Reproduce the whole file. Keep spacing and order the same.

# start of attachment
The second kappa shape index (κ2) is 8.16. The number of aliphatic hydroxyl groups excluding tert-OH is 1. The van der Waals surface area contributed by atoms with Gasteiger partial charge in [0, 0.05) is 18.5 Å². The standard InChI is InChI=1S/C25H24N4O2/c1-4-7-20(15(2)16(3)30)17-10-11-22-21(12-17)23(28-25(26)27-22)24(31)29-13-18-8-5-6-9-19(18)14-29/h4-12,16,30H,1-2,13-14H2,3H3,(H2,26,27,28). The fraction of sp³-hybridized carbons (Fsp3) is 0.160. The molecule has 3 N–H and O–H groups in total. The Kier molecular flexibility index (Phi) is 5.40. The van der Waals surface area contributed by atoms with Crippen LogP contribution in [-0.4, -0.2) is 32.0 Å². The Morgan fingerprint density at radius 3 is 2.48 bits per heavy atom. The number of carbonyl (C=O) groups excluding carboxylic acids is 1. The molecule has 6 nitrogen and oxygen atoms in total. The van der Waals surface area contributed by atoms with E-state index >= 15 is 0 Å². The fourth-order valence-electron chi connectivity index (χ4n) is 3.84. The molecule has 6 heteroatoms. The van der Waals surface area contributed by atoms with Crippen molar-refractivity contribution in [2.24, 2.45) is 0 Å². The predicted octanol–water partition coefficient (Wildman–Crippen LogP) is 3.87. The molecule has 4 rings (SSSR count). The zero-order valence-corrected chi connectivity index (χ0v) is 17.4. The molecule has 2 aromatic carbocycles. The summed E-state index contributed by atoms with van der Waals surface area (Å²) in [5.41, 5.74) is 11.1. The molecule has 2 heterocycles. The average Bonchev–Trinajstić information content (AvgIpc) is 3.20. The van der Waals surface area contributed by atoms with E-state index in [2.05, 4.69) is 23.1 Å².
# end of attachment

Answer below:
The second kappa shape index (κ2) is 8.16. The number of aliphatic hydroxyl groups excluding tert-OH is 1. The van der Waals surface area contributed by atoms with Gasteiger partial charge in [0, 0.05) is 18.5 Å². The standard InChI is InChI=1S/C25H24N4O2/c1-4-7-20(15(2)16(3)30)17-10-11-22-21(12-17)23(28-25(26)27-22)24(31)29-13-18-8-5-6-9-19(18)14-29/h4-12,16,30H,1-2,13-14H2,3H3,(H2,26,27,28). The fraction of sp³-hybridized carbons (Fsp3) is 0.160. The molecule has 3 N–H and O–H groups in total. The Kier molecular flexibility index (Phi) is 5.40. The van der Waals surface area contributed by atoms with Crippen LogP contribution in [-0.4, -0.2) is 32.0 Å². The Morgan fingerprint density at radius 3 is 2.48 bits per heavy atom. The number of carbonyl (C=O) groups excluding carboxylic acids is 1. The molecule has 6 nitrogen and oxygen atoms in total. The van der Waals surface area contributed by atoms with E-state index >= 15 is 0 Å². The fourth-order valence-electron chi connectivity index (χ4n) is 3.84. The molecule has 6 heteroatoms. The van der Waals surface area contributed by atoms with Crippen molar-refractivity contribution in [2.24, 2.45) is 0 Å². The predicted octanol–water partition coefficient (Wildman–Crippen LogP) is 3.87. The molecule has 4 rings (SSSR count). The zero-order valence-corrected chi connectivity index (χ0v) is 17.4. The molecule has 2 aromatic carbocycles. The summed E-state index contributed by atoms with van der Waals surface area (Å²) in [5.41, 5.74) is 11.1. The molecule has 2 heterocycles. The average Bonchev–Trinajstić information content (AvgIpc) is 3.20. The van der Waals surface area contributed by atoms with E-state index in [2.05, 4.69) is 23.1 Å².